Using the Implementation Research Logic Model to design and implement community-based management of possible serious bacterial infection during COVID-19 pandemic in Ethiopia

Gizachew Tadele Tiruneh*, Tsinuel Girma Nigatu, Hema Magge, Lisa Ruth Hirschhorn

*Corresponding author for this work

Research output: Contribution to journalArticlepeer-review

4 Scopus citations

Abstract

Background: Community-based treatment of possible serious bacterial infection (PSBI) in young infants, when referral to a hospital is not possible, can result in high treatment coverage and low case fatality. However, in Ethiopia, the coverage of PSBI treatment remains low, worsened by COVID-19. To understand the challenges of delivery of PSBI treatment and design and test adaptative strategies to mitigate the impact of COVID-19 on neonatal mortality, we did implementation research (IR) employing Implementation Research Logic Model (IRLM). In this paper, we describe IRLM application experiences in designing, implementing, and evaluating strategies to improve community-based treatment of PSBI during the COVID-19 pandemic in Ethiopia. Methods: This IR was conducted between November 2020-April 2022 at Dembecha and Lume woredas of Amhara and Oromia regions, respectively. We employed narrative reviews, formative assessment and facilitated stakeholder engagement to develop the PSBI treatment IRLM to identify barriers, understand the conceptual linkages among determinants, choose implementation strategies, elicit mechanisms, and link to implementation outcomes. In addition, we used the IRLM to structure the capture of emerging implementation challenges and resulting strategy adaptations throughout implementation. Results: This IR identified COVID-19 and multiple pre-existing contextual factors. We designed and implemented implementation strategies to address these challenges. These adaptive strategies were implemented with sufficient strength to maintain the delivery of PSBI services and improve mothers’ care-seeking behavior for their sick young infants. The IRLM offers us a clear process and path to prioritize implementation challenges, choose strategies informed by mechanisms of action, and where the adaptive implementation of community-based management of PSBI would lead to high-implementation fidelity and change in mother behavior to seek care for their sick young infants. The IRLM was also an effective tool for stakeholder engagement, easily explained and used to structure discussion and decision-making during co-design meetings. Conclusions: The use of the IRLM helps us to specify the conceptual links between the implementation challenges, strategies, mechanisms of action, and outcomes to explore the complex community-based management of PSBI during complex contexts to improve high-fidelity implementation and integration of PSBI treatment in the primary healthcare delivery systems through active engagement of stakeholders.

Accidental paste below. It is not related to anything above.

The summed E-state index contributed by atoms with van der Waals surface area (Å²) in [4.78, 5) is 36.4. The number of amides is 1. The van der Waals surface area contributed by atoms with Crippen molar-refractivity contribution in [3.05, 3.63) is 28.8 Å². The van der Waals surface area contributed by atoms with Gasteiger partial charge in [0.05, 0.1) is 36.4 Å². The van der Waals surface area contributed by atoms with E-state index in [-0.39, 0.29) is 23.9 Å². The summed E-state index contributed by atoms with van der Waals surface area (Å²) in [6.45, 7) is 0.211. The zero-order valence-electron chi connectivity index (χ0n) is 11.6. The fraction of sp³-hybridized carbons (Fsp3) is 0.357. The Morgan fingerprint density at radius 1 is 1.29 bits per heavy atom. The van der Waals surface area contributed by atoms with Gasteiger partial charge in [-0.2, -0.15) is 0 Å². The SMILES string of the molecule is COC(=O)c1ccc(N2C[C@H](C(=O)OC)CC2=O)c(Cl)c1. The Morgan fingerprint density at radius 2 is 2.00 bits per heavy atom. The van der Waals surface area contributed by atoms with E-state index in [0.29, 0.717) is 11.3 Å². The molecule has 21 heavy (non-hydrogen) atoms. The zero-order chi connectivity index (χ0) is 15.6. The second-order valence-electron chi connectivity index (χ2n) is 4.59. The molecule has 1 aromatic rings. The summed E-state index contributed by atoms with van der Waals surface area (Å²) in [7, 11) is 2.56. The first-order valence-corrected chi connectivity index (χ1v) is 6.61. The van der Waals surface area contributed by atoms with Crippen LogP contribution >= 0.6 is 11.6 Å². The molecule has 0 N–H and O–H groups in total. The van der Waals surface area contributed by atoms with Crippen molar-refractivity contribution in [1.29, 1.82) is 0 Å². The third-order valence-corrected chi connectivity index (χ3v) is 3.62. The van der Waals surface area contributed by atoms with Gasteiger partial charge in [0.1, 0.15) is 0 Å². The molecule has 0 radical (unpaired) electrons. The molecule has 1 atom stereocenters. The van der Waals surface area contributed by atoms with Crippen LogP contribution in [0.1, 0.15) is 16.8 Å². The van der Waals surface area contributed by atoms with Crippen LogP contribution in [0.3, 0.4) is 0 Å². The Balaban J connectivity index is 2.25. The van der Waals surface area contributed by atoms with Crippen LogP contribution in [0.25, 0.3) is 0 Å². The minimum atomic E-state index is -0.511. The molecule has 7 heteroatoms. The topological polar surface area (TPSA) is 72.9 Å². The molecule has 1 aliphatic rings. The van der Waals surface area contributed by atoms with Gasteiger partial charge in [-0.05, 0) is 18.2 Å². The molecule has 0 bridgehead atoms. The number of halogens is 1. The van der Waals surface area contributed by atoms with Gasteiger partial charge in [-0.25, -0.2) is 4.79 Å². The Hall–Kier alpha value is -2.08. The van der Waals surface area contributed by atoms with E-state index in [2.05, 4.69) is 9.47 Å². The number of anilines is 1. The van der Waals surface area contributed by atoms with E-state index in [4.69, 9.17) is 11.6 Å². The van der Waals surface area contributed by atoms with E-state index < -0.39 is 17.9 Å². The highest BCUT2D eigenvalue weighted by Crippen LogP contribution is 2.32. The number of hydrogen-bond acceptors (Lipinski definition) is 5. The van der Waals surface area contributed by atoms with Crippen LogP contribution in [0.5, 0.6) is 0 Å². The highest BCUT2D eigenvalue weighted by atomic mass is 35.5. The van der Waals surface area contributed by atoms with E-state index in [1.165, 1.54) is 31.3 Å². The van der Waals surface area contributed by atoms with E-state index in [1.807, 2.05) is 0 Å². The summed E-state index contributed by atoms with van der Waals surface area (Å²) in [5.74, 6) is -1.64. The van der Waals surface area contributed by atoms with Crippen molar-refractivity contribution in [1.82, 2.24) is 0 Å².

Original languageEnglish (US)
Article number1515
JournalBMC health services research
Volume22
Issue number1
DOIs
StatePublished - Dec 2022

Keywords

  • COVID-19
  • Ethiopia
  • Implementation challenges
  • Implementation research logic model
  • Implementation science
  • Implementation strategies
  • Neonatal sepsis
  • Newborn
  • Possible serious bacterial infection
  • Young infants

ASJC Scopus subject areas

  • Health Policy

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